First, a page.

LOOKING FOR A PUPPY -
If you have decided that a Golden Retriever is the breed for you,
please follow this important advice. Don't purchase impulsively -
all puppies are
cute and adorable. Take the time to read our articles
about the Golden
Retriever and Choosing a
Breeder and Breeder's Terms.
Your Golden Retriever will be
living with you for the next 10 to 15 years, so take some time to find a registered
breeder who cares about selling you a healthy and happy puppy. Look for a
responsible breeder, who has the interest of the breed uppermost in their
mind. Such a breeder will be as interested in you as a potential owner of
one of their puppies, as you are in them. The breeder should display a
good knowledge of Golden Retrievers and be willing to discuss freely all
aspects of the breed. Such a breeder’s aim is to produce and raise puppies
only to uphold and improve the breed's quality and temperament.
The Golden Retriever is a
popular breed and some people, hoping to make a profit may breed with their
Golden Retriever without thought to maintaining the breed’s excellent
temperament and attributes. There are unethical breeders in the
market. Learn about the Golden Retriever. You need to be sure that a
Golden Retriever will be the right breed for your family. See Why Choose a
- Learn about the hereditary
problems in the breed. You need to be well informed about hereditary
diseases, the certificates required and what the scores (hip/elbow) mean so
that you have the best chance of owning a healthy puppy. See Hereditary
- Choose a breeder who is a
member of DOGS Victoria. The puppies will be registered with DOGS
Victoria. The sire and dam’s hip and elbow certificates must be lodged
with DOGS Victoria before puppies can be registered. Members must abide by
the DOGS Victoria code of ethics. See DOGS Victoria's
Regulations, Codes, Policies & Procedures.
- Choose a breeder who is a
member of the Golden Retriever Club of Victoria (GRCV) or their state’s breed
club. A GRCV member should be well informed about the breed and existing
hereditary conditions. The GRCV member may have carried out more
hereditary tests than the minimum the club requires. Members must abide by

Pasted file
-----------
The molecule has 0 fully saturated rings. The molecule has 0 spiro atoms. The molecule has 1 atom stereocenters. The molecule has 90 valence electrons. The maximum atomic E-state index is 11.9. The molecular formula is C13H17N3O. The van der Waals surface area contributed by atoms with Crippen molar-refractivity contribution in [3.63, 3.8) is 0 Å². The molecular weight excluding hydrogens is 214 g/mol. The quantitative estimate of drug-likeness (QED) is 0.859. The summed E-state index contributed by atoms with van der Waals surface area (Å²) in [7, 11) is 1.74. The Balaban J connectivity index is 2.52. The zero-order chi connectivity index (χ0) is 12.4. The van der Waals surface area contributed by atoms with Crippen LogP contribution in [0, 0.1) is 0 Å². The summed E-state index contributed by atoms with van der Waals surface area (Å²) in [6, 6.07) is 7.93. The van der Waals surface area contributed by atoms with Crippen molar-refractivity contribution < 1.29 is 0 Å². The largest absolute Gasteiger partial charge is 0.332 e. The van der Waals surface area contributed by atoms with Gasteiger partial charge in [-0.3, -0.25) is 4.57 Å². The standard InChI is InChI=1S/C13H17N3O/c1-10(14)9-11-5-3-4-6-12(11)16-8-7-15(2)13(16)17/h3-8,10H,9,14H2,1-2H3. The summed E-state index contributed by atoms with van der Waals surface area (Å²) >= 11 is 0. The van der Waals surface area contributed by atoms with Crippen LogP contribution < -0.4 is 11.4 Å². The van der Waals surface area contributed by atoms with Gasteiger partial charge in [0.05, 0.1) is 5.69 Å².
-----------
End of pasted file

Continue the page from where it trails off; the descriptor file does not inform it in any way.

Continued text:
the club’s Code of Ethics. See Choosing a Breeder
and Breeder's Terms.
- Meet the breeder in person.
Visit the breeder to meet the mother (dam) and to see the living conditions of
the puppies. The mother should be friendly, sociable and a good example of the
breed. The puppies should be clean, healthy and sociable. See Choosing a
- Visit the father (sire) if he
is available. The sire should be friendly and sociable and be a good example of
- View all the hereditary
certificates and have the breeder explain the results to you. The minimum
requirements for listing on the GRCV’s Litters Available page are for both
parents to have a hip and elbow grading certificate, a heart certificate and a
current (annual) Australian Canine Eye Scheme (ACES) certificate. See Hereditary
- Don’t pay a deposit until
after the puppies have been born or there is a puppy available or you have
visited the litter.
Deposits are refundable under Australian Consumer Law unless
you change your mind. Refer to Australian
Competition and Consumer Commission (ACCC) Refunds and Returns. The dam may not conceive or there might not be enough puppies
born. Alternatively, your circumstances might unexpectedly change because of
ill health, a work transfer or other unexpected event.
- If you buy a puppy with
purchase conditions about future breeding or showing called “breeder’s terms”,
make sure these are spelled out in a written contract, which both breeder and
buyer sign and retain respective copies of. Be clear about the conditions
and contact the Golden Retriever Club of Victoria (GRCV) if you are concerned
or do not quite understand the terminology. This will avoid disagreements
later. The section on Choosing a Breeder
and Breeder’s Terms provides more helpful
- See Certificate of
Registration and Pedigree under Choosing a Breeder
and Breeder’s Terms.
KNOW YOUR CONSUMER RIGHTS!
Buying a puppy (or
stud service) is no different to buying any other type of goods – your
purchase is covered by Australian Consumer Law.
If you have a problem, seek
advice from Consumer Affairs
1300 55 81 81.
You can also lodge a complaint with DOGS Victoria if the
vendor is a member.
Tel 03 9788 2500.